The Vatnajökull glacier in Europe is a temperate glacier covering about 8300 km2 in the SE part of Iceland. Volcanic fissure systems of the Mid- Atlantic Ridge plate boundary are partly covered by the western part of the ice sheet. Two major volcanic centers lie beneath the ice, the Bardarbunga volcanic center and the Grimsvotn volcanic center both with large subglacial caldera depressions. The Bardarbunga center is a part of a fissure system extending over 100 km to the south and some 50 km to the north of the glacier. The last eruption within the Bardarbunga center occurred in 1910, but eruptions on the fissure system have occurred in 871 AD, 1477 AD and 1862 AD, all producing substantial amounts of lava.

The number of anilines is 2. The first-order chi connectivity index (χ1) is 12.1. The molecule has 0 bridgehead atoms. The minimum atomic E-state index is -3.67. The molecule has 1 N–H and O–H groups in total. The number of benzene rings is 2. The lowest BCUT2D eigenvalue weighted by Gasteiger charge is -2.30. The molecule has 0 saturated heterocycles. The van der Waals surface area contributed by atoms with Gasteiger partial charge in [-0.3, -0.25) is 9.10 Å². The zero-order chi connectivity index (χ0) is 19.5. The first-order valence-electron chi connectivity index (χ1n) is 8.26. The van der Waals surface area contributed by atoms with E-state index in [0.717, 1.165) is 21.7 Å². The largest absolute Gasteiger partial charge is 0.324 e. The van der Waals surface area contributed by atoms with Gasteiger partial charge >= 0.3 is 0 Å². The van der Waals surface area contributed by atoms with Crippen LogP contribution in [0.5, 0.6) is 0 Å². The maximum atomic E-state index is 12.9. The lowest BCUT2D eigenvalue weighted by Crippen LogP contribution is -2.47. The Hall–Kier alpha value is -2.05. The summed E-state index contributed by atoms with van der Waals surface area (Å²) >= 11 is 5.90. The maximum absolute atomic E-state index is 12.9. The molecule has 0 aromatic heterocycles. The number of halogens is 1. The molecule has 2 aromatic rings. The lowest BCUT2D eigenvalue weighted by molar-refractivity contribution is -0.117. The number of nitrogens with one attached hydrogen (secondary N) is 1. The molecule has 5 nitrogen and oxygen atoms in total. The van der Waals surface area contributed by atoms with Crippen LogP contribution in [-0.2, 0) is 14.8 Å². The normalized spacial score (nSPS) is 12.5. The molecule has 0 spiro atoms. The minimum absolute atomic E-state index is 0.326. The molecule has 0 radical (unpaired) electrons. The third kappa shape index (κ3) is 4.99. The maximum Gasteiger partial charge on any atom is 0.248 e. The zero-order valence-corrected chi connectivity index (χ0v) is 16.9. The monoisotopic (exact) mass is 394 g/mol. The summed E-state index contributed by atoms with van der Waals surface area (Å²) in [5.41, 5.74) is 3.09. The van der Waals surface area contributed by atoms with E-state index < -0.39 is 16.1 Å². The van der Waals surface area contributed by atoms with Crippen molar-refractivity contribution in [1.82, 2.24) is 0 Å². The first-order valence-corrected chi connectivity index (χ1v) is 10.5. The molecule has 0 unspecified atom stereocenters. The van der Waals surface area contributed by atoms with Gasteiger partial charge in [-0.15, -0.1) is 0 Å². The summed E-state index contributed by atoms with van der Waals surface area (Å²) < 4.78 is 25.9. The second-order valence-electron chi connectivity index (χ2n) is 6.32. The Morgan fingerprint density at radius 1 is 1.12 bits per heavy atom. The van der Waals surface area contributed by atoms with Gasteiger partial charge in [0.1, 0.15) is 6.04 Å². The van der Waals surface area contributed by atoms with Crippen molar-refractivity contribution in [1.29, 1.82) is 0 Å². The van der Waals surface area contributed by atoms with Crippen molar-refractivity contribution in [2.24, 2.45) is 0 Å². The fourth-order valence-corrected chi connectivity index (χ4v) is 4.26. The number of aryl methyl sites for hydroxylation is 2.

The Grimsvotn center is the more active of the two with an eruption frequency during past centuries close to one eruption per decade. The last eruption occurred in 1983. As Bardarbunga the Grimsvotn center is a part of a a fissure system which includes the Laki fissure, which in 1783 produced about 12-14 km3 of basaltic lava. Within the ice filled Grimsvotn caldera intense geothermal activity continuously melts the ice to form a subglacial lake, which at intervals of 5 to 10 years is emptied along subglacial channels to create large floods (jökulhlaup) on the sandur plain, Skeidararsandur, on the Icelandic south coast. The lake was last emptied in 1996.
Karl Grönvold and Haukur Jóhannesson, 1984:
Eruption in Grímsvötn 1983, course of events and
Magnús T. Gudmunsson, Freysteinn Sigmundsson and Helgi Björnsson, 1997: Ice-volcano interaction of the 1996 Gjálp subglacial eruption, Vatnajökull, Iceland. Nature, vol. 389, 954-957.
Páll Einarsson, Bryndís Brandsdóttir
Magnús Tumi Gudmunsson, Helgi Björnsson, Karl Grönvold